Josh Mogerman, NRDC, 312-651-7909
CHICAGO (April 28, 2014) – Environmental groups today signaled their intention to sue the owners of two sites that together hold massive mounds of oil refining waste and coal on Chicago’s Southeast Side. The Southeast Environmental Task Force (SETF) and Natural Resources Defense Council (NRDC) mailed a letter giving 90-day notice of intent to sue an array of companies owned by Charles and David Koch, including the KCBX Terminals Company, and Koch brothers themselves in federal court.
The notice of intent to sue responds to complaints by neighbors and government authorities that dust emanating from the facilities has blackened the skies of the area, invaded homes, and polluted the Calumet River. This has raised serious concerns about the health and environmental impacts of particulate matter in the surrounding communities.
“It is thoroughly unacceptable for these piles to sit just a few hundred yards from people’s houses,” said Southeast Environmental Task Force executive director Peggy Salazar. “People are complaining about finding dust from these sites inside their homes. Black dust is coating their houses and probably their lungs. This has to stop. And hopefully this suit will achieve that.”
Petroleum coke (or petcoke) and coal are sources of dust particles that become airborne when moved or exposed to wind. Particulate matter can significantly harm human health when inhaled; exposure to particulates in sufficient levels has been associated with respiratory and cardiac problems including asthma, decreased lung function, and premature death.
In recent months, massive piles of petroleum coke have built up along the banks of the Calumet River on Chicago’s Southeast Side as BP’s highly controversial nearby refinery completes a massive expansion to process increased amounts of Canada’s heavy tar sands oil. The expansion will result in a tripling of the refinery’s petcoke production. Two Koch-owned sites (a South site near 108th Street and a North site at 100th Street) collect the petcoke and other materials in large, uncovered piles which have grown to four and five stories in height at times.
“It is abundantly clear that conditions around these piles constitute a serious threat to the present and future welfare and livability of the community that would not be acceptable in most any neighborhood in the country,” said Henry Henderson, NRDC’s Midwest Director and the founding Commissioner of the Environment for the City of Chicago. “Why should people be forced to accept it on the Southeast Side? These companies should not be allowed to turn the area into an environmental sacrifice zone. We’ve stopped dumping mounds of garbage and toxic waste in the area after years of litigation, legislation and costly remediation of past environmental destruction—it is time to put an end to this latest blight on Chicago too. If we have to go to court to get it done, so be it.”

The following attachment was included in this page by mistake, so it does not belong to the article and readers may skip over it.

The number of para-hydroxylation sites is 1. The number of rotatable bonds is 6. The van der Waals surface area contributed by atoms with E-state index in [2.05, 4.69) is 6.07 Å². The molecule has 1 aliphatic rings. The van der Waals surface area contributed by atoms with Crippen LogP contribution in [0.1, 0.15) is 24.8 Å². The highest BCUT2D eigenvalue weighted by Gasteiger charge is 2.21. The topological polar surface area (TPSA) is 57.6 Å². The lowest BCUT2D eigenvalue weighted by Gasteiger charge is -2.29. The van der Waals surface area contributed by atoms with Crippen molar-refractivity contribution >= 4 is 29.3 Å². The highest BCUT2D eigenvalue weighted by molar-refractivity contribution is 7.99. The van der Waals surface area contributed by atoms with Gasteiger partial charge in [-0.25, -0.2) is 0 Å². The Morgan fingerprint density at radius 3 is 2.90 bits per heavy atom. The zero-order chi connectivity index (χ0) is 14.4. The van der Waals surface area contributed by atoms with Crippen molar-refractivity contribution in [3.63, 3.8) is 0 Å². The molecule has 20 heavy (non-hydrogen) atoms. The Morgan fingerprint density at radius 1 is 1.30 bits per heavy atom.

SETF and NRDC plan to ask a Court to order Koch to remedy the petcoke piles’ health and environmental threats under the Resource Conservation and Recovery Act (RCRA), by, among other things, funding studies to better characterize the hazards these sites present to Southeast Side residents and the environment and by taking steps to better contain threatened releases of petroleum coke and coal dusts from the sites and the vehicles that serve them. RCRA is one of America’s most important public laws on the disposal of solid and hazardous waste. It empowers citizens to appeal directly to federal courts for protection when other efforts have failed to remedy serious pollution hazards.
Petcoke and Coal at the Koch Sites
Publicly available aerial photographs and satellite views of the Koch sites show that they are almost completely blackened with deposits of bulk materials including petcoke and coal. Petroleum coke and coal particles are likely to carry toxic substances, including some known neurotoxins and human carcinogens. The State of Illinois sued KCBX Terminals Company in November 2013 for releasing petroleum coke and coal dusts from the South site into the surrounding neighborhoods, and sued KCBX Terminals Company again in March 2014 for storing petroleum coke and coal at the North site in a manner that does not prevent water polluted with land deposits of those materials from flowing into the Calumet River.
Koch uses sprinklers mounted on poles to wet down its piles, but neighbors have complained that these measures are ineffective to prevent dust from escaping the sites and entering surrounding air, land, and water.
Chicago’s Southeast Side
The piles sit in an area in transition. Formerly dominated by massive steel mills which employed hundreds of thousands of workers, the predominantly working-class Latino/Hispanic and African-American communities surrounding the sites have decades of experience battling environmental hazards. They have fought against concentrated solid waste disposal in the area, as well as ill-conceived energy and incineration projects that threatened to turn the area into an environmental sacrifice zone. Many of the piles’ neighbors hope for a greener, safer, prosperous future that takes better advantage of the area’s location next to the Calumet River, wetlands, open space and the environmental gem of the region, Lake Michigan.
The Notice Letter is available at http://docs.nrdc.org/energy/files/ene_14042801a.pdf